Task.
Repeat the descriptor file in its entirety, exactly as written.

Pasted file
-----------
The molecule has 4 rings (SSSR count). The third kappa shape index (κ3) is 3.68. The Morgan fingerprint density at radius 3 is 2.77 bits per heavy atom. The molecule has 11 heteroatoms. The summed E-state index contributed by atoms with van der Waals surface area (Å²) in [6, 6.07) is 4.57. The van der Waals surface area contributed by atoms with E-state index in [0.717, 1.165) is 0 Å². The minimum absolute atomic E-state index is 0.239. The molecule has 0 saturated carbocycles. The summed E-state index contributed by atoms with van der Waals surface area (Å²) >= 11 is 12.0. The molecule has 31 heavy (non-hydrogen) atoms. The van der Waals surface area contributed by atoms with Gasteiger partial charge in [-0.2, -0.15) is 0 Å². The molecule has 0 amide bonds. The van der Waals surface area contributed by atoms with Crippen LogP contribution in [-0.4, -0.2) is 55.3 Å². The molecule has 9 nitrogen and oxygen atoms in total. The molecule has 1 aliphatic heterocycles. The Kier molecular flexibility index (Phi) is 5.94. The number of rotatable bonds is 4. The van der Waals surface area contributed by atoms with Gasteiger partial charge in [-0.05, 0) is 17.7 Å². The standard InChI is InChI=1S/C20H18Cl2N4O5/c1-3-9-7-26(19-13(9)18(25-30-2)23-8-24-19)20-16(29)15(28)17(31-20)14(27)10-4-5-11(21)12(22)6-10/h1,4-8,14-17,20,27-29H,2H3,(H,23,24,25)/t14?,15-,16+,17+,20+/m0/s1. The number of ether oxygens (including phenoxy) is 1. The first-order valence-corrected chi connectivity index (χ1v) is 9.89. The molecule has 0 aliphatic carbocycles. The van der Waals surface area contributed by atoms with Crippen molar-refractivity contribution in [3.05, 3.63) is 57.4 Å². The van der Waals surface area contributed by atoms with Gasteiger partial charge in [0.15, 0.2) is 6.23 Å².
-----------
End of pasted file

The molecule has 4 rings (SSSR count). The third kappa shape index (κ3) is 3.68. The Morgan fingerprint density at radius 3 is 2.77 bits per heavy atom. The molecule has 11 heteroatoms. The summed E-state index contributed by atoms with van der Waals surface area (Å²) in [6, 6.07) is 4.57. The van der Waals surface area contributed by atoms with E-state index in [0.717, 1.165) is 0 Å². The minimum absolute atomic E-state index is 0.239. The molecule has 0 saturated carbocycles. The summed E-state index contributed by atoms with van der Waals surface area (Å²) >= 11 is 12.0. The molecule has 31 heavy (non-hydrogen) atoms. The van der Waals surface area contributed by atoms with Gasteiger partial charge in [-0.2, -0.15) is 0 Å². The molecule has 0 amide bonds. The van der Waals surface area contributed by atoms with Crippen LogP contribution in [-0.4, -0.2) is 55.3 Å². The molecule has 9 nitrogen and oxygen atoms in total. The molecule has 1 aliphatic heterocycles. The Kier molecular flexibility index (Phi) is 5.94. The number of rotatable bonds is 4. The van der Waals surface area contributed by atoms with Gasteiger partial charge in [-0.05, 0) is 17.7 Å². The standard InChI is InChI=1S/C20H18Cl2N4O5/c1-3-9-7-26(19-13(9)18(25-30-2)23-8-24-19)20-16(29)15(28)17(31-20)14(27)10-4-5-11(21)12(22)6-10/h1,4-8,14-17,20,27-29H,2H3,(H,23,24,25)/t14?,15-,16+,17+,20+/m0/s1. The number of ether oxygens (including phenoxy) is 1. The first-order valence-corrected chi connectivity index (χ1v) is 9.89. The molecule has 0 aliphatic carbocycles. The van der Waals surface area contributed by atoms with Crippen molar-refractivity contribution in [3.05, 3.63) is 57.4 Å². The van der Waals surface area contributed by atoms with Gasteiger partial charge in [0.15, 0.2) is 6.23 Å².